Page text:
Writing a Tweet: A Lesson for Novice and Experienced, Alike
Writing a Tweet: It’s harder than you'd expect
The art of content promotion is one that many view as an afterthought. This topic has been covered in many other blog posts on our site (e.g. The Kingdom of Content Is Advanced Only By Its Followers and Content Marketing: Are you content with your marketing efforts?), but very often the concepts are discussed and not the actual prescription; a concrete example.
Until this morning when this lovely infographic made its way into the twitter feed that I was perusing. Gerry Moran at Marketingthink.com gave every novice Twitter enthusiast, not just an idea, but he gave a formula (which, after reading some other comments on similar blogs, was/is much needed).
Infographic by Gerry Moran from Marketingthink.com
“With only 140 characters in play, it seems pretty simple to write the perfect tweet! How hard can it really be when all you need is a few words to get your point across to your followers? Unfortunately, that is what many marketers and their management think how it works.” - Gerry Moran from Marketingthink.com
Crafting the Content
After reading Gerry Moran’s blog post How to Write the Perfect Tweet
, a few things stand out:
Inserting Links and #Hashtags
- Amplify Your Message: which is essentially what you are doing by using Twitter as your loudspeaker.
- Motivate the Audience: whether it is through humor, a call to action, or simply just a “[Check this out]” each has its place and use.
- Be Interesting: this is important, the way the tweet comes across to others is the only impression you will make in this 140 characters. Ask a friend how it sounds before you send it out (believe me, it helps).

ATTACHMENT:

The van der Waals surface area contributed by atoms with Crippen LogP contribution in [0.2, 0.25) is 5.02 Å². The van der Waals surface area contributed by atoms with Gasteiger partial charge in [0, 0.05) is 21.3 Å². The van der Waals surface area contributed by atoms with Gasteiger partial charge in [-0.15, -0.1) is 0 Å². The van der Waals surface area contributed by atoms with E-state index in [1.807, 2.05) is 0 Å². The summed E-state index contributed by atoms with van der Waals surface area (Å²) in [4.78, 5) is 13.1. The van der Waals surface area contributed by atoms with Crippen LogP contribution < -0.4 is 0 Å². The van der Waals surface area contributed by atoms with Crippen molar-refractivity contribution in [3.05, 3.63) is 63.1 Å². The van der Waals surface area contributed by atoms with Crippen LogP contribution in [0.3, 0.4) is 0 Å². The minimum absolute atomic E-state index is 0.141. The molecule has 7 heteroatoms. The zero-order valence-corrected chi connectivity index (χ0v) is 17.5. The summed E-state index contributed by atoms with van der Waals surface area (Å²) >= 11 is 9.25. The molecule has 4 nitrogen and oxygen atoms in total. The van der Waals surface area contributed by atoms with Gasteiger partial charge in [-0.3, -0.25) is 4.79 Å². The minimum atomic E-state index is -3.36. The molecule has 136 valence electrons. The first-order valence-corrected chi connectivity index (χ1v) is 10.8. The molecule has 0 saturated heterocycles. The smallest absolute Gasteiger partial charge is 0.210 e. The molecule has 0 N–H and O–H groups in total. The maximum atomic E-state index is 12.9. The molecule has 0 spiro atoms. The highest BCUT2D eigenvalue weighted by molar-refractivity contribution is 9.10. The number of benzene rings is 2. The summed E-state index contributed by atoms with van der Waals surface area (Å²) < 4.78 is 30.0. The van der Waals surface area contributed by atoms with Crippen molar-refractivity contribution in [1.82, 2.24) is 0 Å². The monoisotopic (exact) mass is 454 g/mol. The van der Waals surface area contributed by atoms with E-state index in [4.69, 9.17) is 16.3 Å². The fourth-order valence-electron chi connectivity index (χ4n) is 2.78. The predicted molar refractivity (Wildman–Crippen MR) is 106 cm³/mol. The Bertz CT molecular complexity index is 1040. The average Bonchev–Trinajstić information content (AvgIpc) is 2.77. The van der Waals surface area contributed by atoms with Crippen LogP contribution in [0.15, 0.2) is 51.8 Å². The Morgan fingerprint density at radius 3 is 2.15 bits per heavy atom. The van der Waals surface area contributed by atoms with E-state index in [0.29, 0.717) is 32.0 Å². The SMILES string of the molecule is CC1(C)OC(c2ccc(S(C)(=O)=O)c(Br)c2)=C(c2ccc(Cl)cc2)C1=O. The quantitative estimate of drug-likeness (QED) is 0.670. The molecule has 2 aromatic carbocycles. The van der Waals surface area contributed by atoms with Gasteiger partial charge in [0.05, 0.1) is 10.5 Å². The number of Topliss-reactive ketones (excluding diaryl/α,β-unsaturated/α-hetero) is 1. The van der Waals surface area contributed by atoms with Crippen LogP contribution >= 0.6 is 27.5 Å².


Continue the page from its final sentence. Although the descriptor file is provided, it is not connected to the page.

Once the content of what you want to say is hashed out the logistics of compiling the information becomes the chore. Everyone has seen the links to articles shrunk down to help fit more into a tweet. The most popular tools to do this are:
- Ow.ly (as seen by anyone that uses Hootsuite)
These tools are free and rather easy to use. Each one works the same, but each represents itself differently. First you copy the link that you want shrunk, then you click the button to shrink it and you have a shorter link that can give you back valuable Twitter composing real estate.
#Hashtags are ways for people to easily search for things that are being discussed. In a presentation, the speaker can give a hashtag, like #WebServesSocial, and the attendees can tweet with that hashtag and then after the meeting is over the speaker, the attendees, and those who could not attend can see the interactions and further interact with one another. The hashtag is not always just a funny endnote as it seems many personal twitter accounts have made it a way to make a joke, e.g. #CaseoftheMondays. Hashtags are tools to mine information from the massive information and data glut that is Twitter.
This is the one part that is always left out, and for the novice Twitter enthusiast it is the most important.
- [New Blog] Examples for the #Novice Twitter Enthusiast: Concrete examples of tweets https://tinyurl.com/cg3lspu (this tweet left 34 extra space for Retweeters (RT’s)
- Our New Product is here! Look at the specs of the all new #widget https://tinyurl.com/cg3lspu (this tweet left 43 open characters so that people can comment or reply)
- An example from our own twitter feed is (BTW follow us @WebServes):
While each of these examples represents a different type of tweet and a different format, the last one is more advanced. The “RT” means that I am R
weeting the content, but I am also commenting on it outside of the quotes. The last example exemplifies the original idea that some “blank space” needs to be present in the original tweet so that others have a chance to comment. Social Media is inherently social, so enable the conversation in any way possible.
The novice twitter enthusiast need not be intimidated by the Twitter world. It is a platform to promote, learn and express thoughts to a wide audience. Sometimes a speaker stumbles on words in real life, but it is a sign of a good speaker to roll with it and keep moving along. Everyone has goofed up a Twitter post, and the good ones learn from that and continue on.